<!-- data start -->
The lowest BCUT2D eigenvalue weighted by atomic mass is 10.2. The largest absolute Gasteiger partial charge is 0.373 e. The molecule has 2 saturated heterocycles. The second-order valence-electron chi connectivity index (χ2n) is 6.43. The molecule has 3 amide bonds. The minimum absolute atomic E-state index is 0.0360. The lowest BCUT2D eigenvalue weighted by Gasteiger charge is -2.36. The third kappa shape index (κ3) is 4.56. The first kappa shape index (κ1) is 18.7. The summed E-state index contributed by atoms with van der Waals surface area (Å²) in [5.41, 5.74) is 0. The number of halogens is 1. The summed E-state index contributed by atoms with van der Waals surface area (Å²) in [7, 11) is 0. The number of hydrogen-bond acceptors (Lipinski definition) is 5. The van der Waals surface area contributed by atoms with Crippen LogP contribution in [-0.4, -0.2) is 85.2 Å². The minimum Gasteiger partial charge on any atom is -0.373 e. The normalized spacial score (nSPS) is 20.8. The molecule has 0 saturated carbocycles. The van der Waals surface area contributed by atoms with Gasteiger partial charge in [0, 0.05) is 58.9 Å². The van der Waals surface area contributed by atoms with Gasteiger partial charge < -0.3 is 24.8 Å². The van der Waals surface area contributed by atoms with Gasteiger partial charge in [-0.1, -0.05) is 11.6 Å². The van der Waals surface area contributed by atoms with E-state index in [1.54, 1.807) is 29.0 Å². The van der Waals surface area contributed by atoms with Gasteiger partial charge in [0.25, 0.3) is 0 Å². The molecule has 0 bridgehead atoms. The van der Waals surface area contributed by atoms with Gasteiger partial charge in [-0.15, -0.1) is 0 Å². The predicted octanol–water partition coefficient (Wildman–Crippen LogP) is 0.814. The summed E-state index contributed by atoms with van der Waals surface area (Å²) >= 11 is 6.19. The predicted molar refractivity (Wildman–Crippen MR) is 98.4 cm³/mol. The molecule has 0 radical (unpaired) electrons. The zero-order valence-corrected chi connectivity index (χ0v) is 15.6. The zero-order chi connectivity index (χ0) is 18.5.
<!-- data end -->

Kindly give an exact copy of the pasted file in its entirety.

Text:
The lowest BCUT2D eigenvalue weighted by atomic mass is 10.2. The largest absolute Gasteiger partial charge is 0.373 e. The molecule has 2 saturated heterocycles. The second-order valence-electron chi connectivity index (χ2n) is 6.43. The molecule has 3 amide bonds. The minimum absolute atomic E-state index is 0.0360. The lowest BCUT2D eigenvalue weighted by Gasteiger charge is -2.36. The third kappa shape index (κ3) is 4.56. The first kappa shape index (κ1) is 18.7. The summed E-state index contributed by atoms with van der Waals surface area (Å²) in [5.41, 5.74) is 0. The number of halogens is 1. The summed E-state index contributed by atoms with van der Waals surface area (Å²) in [7, 11) is 0. The number of hydrogen-bond acceptors (Lipinski definition) is 5. The van der Waals surface area contributed by atoms with Crippen LogP contribution in [-0.4, -0.2) is 85.2 Å². The minimum Gasteiger partial charge on any atom is -0.373 e. The normalized spacial score (nSPS) is 20.8. The molecule has 0 saturated carbocycles. The van der Waals surface area contributed by atoms with Gasteiger partial charge in [0, 0.05) is 58.9 Å². The van der Waals surface area contributed by atoms with Gasteiger partial charge < -0.3 is 24.8 Å². The van der Waals surface area contributed by atoms with Gasteiger partial charge in [-0.1, -0.05) is 11.6 Å². The van der Waals surface area contributed by atoms with E-state index in [1.54, 1.807) is 29.0 Å². The van der Waals surface area contributed by atoms with Gasteiger partial charge in [0.25, 0.3) is 0 Å². The molecule has 0 bridgehead atoms. The van der Waals surface area contributed by atoms with Gasteiger partial charge in [-0.15, -0.1) is 0 Å². The predicted octanol–water partition coefficient (Wildman–Crippen LogP) is 0.814. The summed E-state index contributed by atoms with van der Waals surface area (Å²) >= 11 is 6.19. The predicted molar refractivity (Wildman–Crippen MR) is 98.4 cm³/mol. The molecule has 0 radical (unpaired) electrons. The zero-order valence-corrected chi connectivity index (χ0v) is 15.6. The zero-order chi connectivity index (χ0) is 18.5.